Wednesday, 26 February 2014

The SACC gets a new leadership

Some weeks ago I got the invitation to the Triennial Conference of the South African Council of Churches. I knew that it was coming, after having met the President of the SACC, Bishop Joe Seoka, when I was in Busan for the WCC Assembly in November last year. But I was not sure about the dates. It would have been great to be part of this occasion but unfortunately work kept me busy at the university.

A short background: The SACC has had severe problems the last few years. One could even discuss whether it still existed. My opinion is that, although the office had to close due to bankruptcy, and that the Triennial Conference should have met already in 2013, the Council has existed. The Council is first and foremost a fellowship of churches and other organisation. This very fellowship exists even if the organisation and office is experiencing a crisis.

The theme of the conference, which took place yesterday and today, was:
God of Life: Renew, Restore and Transform us for the service of your Kingdom. Isaiah. 43:19
It reflects the need for something dramatically new to happen. In order to accomplish this, the new leadership is:
President: Bishop Ziphozihle D. Siwa. (Presiding Bishop of the Methodist Church of Southern Africa. He preached at the funeral of Mandela. The sermon is here!)

Senior Vice President:  Dr Frank Chikane. (He was the General Secretary of the SACC 1987-1993, when he was head hunted to the Independent Electoral Commission (IEC) and after that to the Presidency of Thabo Mbeki. With him, I think the Council wants to get the organisation in order. The question is how people will regard his close links to the ANC. One student said spontaneously: “He is polluted!”)

Vice President: Father Michael Lapsley. (He is the founder of the Institute for Healing of Memories. Fr Lapsley is a staunch member of the ANC.)
So, will this new leadership be able to give the necessary renewal, restoration and transformation to the Council? Are they the three wise men, who will accomplish that? There is no doubt that they have experience. Time will show.

On a critical note I want to say two things:

1) Why only men?

2) Why three leaders with (as far as I understand) close links to the ruling party? (About Bishop Siwa I’m speaking under correction. He did preach at the Funeral of Mandela – the reason was of course that Mandela was a Methodist, not that Siwa belongs to the ANC. So I might be wrong!) But the other two are ANC members and highly respected. 

Interestingly enough, when I googled for this news (which I didn’t find on the web) I found something else instead. (I googled on SACC, Chikane and Lapsley.) I found an Eulogy by President Zuma which he gave at the funeral of the struggle veteran and former Member of Parliament, Sister Bernard Ncube. Zuma said, among other things:
South Africa produced exceptional men and women of the cloth who fulfilled Biblical scriptures through bravely using the church as a site of struggle to free the people they ministered to.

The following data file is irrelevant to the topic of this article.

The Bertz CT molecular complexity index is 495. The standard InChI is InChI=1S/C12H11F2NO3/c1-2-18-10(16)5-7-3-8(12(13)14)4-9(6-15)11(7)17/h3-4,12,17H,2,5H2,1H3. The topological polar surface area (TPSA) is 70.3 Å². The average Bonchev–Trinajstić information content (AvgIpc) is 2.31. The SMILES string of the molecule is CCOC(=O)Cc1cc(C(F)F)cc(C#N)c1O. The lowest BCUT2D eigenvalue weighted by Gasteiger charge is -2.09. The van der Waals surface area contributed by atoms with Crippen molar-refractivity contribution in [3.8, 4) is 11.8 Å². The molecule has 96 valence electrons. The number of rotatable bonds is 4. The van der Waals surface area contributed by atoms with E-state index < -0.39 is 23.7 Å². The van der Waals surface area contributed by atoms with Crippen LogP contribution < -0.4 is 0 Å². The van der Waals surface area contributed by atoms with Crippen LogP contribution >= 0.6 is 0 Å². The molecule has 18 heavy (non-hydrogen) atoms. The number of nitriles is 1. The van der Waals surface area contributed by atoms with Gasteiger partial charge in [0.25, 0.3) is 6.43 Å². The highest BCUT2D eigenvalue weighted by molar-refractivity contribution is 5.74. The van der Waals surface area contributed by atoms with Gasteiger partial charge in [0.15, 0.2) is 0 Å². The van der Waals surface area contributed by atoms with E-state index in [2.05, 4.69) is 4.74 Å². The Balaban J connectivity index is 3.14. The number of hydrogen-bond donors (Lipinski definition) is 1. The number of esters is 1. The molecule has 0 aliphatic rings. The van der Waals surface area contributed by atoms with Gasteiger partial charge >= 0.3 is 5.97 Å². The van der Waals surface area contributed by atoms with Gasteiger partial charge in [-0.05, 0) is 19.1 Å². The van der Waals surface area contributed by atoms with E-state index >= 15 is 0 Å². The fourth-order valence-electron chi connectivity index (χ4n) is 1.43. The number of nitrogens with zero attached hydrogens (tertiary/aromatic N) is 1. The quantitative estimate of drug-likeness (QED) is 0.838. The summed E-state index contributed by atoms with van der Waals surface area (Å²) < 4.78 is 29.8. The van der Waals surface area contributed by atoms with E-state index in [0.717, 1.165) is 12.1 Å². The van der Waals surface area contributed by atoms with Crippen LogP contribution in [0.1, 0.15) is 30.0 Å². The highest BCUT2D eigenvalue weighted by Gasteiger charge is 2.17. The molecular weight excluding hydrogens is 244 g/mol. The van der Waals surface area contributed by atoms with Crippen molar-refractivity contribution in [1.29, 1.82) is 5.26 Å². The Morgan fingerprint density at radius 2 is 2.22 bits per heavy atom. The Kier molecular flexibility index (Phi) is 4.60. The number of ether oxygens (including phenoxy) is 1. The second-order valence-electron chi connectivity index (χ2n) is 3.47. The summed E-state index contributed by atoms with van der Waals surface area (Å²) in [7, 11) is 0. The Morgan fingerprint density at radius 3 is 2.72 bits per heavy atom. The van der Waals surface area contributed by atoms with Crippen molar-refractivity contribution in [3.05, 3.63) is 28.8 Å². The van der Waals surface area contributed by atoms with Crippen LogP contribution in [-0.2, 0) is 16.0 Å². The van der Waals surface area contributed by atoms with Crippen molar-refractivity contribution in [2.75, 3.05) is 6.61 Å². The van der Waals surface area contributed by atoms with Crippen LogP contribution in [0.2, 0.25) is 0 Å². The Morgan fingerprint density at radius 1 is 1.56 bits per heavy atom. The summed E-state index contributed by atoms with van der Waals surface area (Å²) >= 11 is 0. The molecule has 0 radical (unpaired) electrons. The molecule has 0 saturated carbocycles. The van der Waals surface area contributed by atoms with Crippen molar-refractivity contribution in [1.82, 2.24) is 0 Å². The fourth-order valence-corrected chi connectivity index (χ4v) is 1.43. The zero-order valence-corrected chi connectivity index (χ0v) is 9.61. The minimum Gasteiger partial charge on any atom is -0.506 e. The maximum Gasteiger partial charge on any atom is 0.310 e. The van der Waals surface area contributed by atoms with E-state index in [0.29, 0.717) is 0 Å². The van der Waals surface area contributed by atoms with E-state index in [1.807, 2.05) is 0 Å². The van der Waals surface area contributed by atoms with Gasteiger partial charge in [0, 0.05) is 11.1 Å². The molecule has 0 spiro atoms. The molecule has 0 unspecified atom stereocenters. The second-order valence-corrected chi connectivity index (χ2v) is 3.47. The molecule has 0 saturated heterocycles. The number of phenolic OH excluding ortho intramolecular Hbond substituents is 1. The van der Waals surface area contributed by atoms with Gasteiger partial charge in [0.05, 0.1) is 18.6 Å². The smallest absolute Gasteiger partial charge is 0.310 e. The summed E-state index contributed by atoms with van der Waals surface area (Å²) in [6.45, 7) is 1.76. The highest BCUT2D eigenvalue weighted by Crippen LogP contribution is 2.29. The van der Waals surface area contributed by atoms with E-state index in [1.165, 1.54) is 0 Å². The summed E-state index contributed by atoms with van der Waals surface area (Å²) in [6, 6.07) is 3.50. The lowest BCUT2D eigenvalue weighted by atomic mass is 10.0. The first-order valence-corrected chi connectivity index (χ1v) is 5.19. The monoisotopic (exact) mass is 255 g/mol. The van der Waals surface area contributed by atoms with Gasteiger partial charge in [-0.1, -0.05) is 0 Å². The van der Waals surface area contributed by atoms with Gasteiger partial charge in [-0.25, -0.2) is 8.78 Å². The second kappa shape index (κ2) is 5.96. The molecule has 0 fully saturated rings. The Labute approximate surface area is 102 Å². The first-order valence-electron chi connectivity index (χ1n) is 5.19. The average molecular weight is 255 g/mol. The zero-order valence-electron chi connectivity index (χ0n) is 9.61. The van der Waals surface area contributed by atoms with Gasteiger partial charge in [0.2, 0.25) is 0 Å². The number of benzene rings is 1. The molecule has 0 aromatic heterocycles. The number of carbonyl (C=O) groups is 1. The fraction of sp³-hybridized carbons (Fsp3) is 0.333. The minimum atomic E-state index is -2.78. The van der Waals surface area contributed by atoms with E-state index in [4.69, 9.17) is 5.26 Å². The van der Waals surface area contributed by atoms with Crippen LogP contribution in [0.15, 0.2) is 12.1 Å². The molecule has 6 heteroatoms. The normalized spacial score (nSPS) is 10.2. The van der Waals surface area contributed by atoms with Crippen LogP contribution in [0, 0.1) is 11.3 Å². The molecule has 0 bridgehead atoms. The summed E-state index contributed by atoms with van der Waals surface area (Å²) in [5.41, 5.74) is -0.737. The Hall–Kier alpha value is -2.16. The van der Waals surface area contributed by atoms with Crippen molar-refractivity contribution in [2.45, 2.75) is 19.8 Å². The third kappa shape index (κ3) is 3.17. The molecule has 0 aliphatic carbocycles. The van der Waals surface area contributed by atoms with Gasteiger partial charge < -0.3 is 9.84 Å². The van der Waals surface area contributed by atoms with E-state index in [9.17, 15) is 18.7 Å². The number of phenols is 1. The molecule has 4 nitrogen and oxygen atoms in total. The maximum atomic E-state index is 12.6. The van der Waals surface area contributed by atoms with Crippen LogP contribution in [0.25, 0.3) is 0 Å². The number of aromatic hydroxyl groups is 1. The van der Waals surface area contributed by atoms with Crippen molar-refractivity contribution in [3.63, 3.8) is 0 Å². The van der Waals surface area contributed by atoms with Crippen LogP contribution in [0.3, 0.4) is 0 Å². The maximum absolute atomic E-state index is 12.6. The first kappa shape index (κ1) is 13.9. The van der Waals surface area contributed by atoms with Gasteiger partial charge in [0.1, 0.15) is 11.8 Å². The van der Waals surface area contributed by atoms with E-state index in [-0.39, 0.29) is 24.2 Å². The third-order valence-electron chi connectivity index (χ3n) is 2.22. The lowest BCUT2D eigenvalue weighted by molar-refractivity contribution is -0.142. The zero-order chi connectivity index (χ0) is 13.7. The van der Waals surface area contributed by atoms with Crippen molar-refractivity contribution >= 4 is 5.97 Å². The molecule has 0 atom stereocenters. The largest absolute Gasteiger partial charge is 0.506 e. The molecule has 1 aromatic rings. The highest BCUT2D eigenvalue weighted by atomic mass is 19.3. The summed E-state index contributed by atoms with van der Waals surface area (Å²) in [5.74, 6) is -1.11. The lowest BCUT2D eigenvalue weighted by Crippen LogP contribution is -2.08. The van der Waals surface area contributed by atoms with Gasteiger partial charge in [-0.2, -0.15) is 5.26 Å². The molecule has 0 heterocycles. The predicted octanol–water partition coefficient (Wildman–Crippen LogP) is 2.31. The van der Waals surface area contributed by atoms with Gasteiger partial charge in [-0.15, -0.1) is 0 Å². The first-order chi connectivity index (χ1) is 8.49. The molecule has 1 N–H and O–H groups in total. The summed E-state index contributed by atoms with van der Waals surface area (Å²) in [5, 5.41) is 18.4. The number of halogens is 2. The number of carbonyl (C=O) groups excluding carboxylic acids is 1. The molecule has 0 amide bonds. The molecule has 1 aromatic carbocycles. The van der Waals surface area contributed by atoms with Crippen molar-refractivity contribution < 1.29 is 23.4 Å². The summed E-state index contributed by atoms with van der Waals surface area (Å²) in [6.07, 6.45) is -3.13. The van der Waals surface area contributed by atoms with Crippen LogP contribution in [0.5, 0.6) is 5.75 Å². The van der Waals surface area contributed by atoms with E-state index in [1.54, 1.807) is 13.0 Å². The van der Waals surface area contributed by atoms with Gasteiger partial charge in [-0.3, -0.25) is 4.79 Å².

These leaders included church leaders like Dr Beyers Naude the founder of the Christian Institute, Archbishop Dennis Hurley, Archbishop Desmond Tutu, Dr Alan Boesak, Father Smangaliso Mkhatshwa and Father Albert Nolan and the Reverends Frank Chikane, Mcebisi Xundu, Michael Lapsley, and of course Sister Bernard Ncube.

The illustrious list also includes Father Trevor Huddlestone, who became a founder member and President of the British Anti-Apartheid Movement. He played a critical role in both the World Council of Churches and the SACC to ensure that the church adopted the programme to combat racism.
Both Chikane, Lapsley and the SACC are mentioned. Zuma also manages to mention at least one women: Sr Ncube (after all it was her funeral).

About Zuma it is also interesting to know that he, contrary to Mandela and Mbeki, has communicated more with charismatic and evangelical churches. Mandela and Mbeki supported the NRLF (The National Religious Leaders Forum) where the SACC was very active and so called mainline churches in majority. Zuma opted for something else and the National Interfaith Leadership Council (NILC) was formed. Those two bodies later merged into the National Interfaith Council of South Africa (NICSA). Instrumental in this process was Pastor Ray McCauley of the Rhema Bible Church.

Well, time will show what happens with the SACC. I pray that these three competent persons will be able to facilitate the process of getting the Council back on track.

If I were to add something I would like the whole Council to be restructured. Just like it happened with the Christian Council of South Africa (CCSA) in 1967-68, when it got new constitution and a new name. This organisation was only 31 years old. (It was formed in 1936). The SACC is 46 years old. To me it makes sense to restructure an ecumenical movement from time to time, because the ecumenical landscape changes. I hope the new leadership read the WCC document: “Together Towards Life: Mission and Evangelism in Changing Landscapes” closely. Especially the part called: “Mission from the margins”. The questions should be:
Who are on the margins in South Africa today?

How do we make sure that their voice is being listened to?
May God bless the SACC! South Africa needs it!

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